28 October 2016
Forensic experts work outside the Ataturk Airport, Turkey's largest airport, in Istanbul following the attack on Tuesday. Photo: Reuters
Forensic experts work outside the Ataturk Airport, Turkey's largest airport, in Istanbul following the attack on Tuesday. Photo: Reuters

31 killed, nearly 150 injured in Istanbul airport attack

Three suicide bombers opened fire before blowing themselves up in the main international airport in Istanbul on Tuesday, killing 31 people and wounding close to 150, Reuters reports, citing officials.

Police fired shots to try to stop two of the attackers just before they reached a security checkpoint at the arrivals hall at Ataturk Airport, Europe’s third-busiest, but they detonated their explosives, one of the officials said.

Justice Minister Bekir Bozdag said 31 people were killed and 147 wounded, according to Turkish broadcasters.

Istanbul Governor Vasip Sahin said authorities believed there were three suicide bombers, an account corroborated by witnesses.

A Turkish official said the vast majority of those killed were Turkish nationals but foreigners were also among the dead.

There was no immediate claim of responsibility for the latest in a string of suicide bombings in Turkey this year, but the Dogan news agency said initial indications suggested Islamic State may have been responsible, citing police sources.

A Turkish official said it was too soon to assign blame.

The attack bore some similarities to a suicide bombing by Islamic State militants at Brussels airport in March which killed 16 people.

A coordinated attack also targeted a rush-hour metro train, killing a further 16 people in the Belgian capital.

Paul Roos, 77, described seeing one of the attackers “randomly shooting” on the departures floor of the terminal.

“He was just firing at anyone coming in front of him. He was wearing all black. His face was not masked. I was 50 meters (55 yards) away from him,” said Roos, a South African on his way back to Cape Town with his wife after a holiday in southern Turkey.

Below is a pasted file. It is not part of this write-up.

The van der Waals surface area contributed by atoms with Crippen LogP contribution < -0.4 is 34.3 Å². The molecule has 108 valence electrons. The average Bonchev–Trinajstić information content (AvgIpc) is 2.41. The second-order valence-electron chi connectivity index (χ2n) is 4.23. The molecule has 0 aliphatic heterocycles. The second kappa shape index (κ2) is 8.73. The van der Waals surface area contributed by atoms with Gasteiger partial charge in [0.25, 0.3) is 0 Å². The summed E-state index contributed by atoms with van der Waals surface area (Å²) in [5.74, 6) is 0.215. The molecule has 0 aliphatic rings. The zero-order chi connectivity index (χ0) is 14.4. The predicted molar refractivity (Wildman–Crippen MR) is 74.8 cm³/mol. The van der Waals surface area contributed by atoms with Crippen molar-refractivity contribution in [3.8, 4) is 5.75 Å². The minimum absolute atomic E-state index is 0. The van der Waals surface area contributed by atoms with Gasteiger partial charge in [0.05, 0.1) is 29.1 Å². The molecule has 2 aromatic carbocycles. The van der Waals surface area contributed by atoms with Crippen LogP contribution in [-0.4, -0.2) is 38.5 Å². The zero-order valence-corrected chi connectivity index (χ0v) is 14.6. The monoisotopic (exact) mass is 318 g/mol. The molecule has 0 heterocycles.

“We ducked behind a counter but I stood up and watched him. Two explosions went off shortly after one another. By that time he had stopped shooting,” Roos told Reuters.

“He turned around and started coming toward us. He was holding his gun inside his jacket. He looked around anxiously to see if anyone was going to stop him and then went down the escalator … We heard some more gunfire and then another explosion, and then it was over.”

President Tayyip Erdogan said the attack should serve as a turning point in the global fight against militant groups.

“The attack, which took place during the holy month of Ramadan, shows that terrorism strikes with no regard for faith and values,” he said in a statement.

“The bombs that exploded in Istanbul today could have gone off at any airport in any city around the world,” he said, urging all governments to join forces against terrorism.

Turkey has suffered a spate of bombings this year, including two suicide attacks in tourist areas of Istanbul blamed on Islamic State, and two car bombings in the capital, Ankara, which were claimed by a Kurdish militant group.

In the most recent attack, a car bomb ripped through a police bus in central Istanbul during the morning rush hour, killing 11 people and wounding 36 near the main tourist district, a major university and the mayor’s office.

Turkey, which is part of the US-led coalition against Islamic State, is also fighting Kurdish militants in its largely Kurdish southeast.

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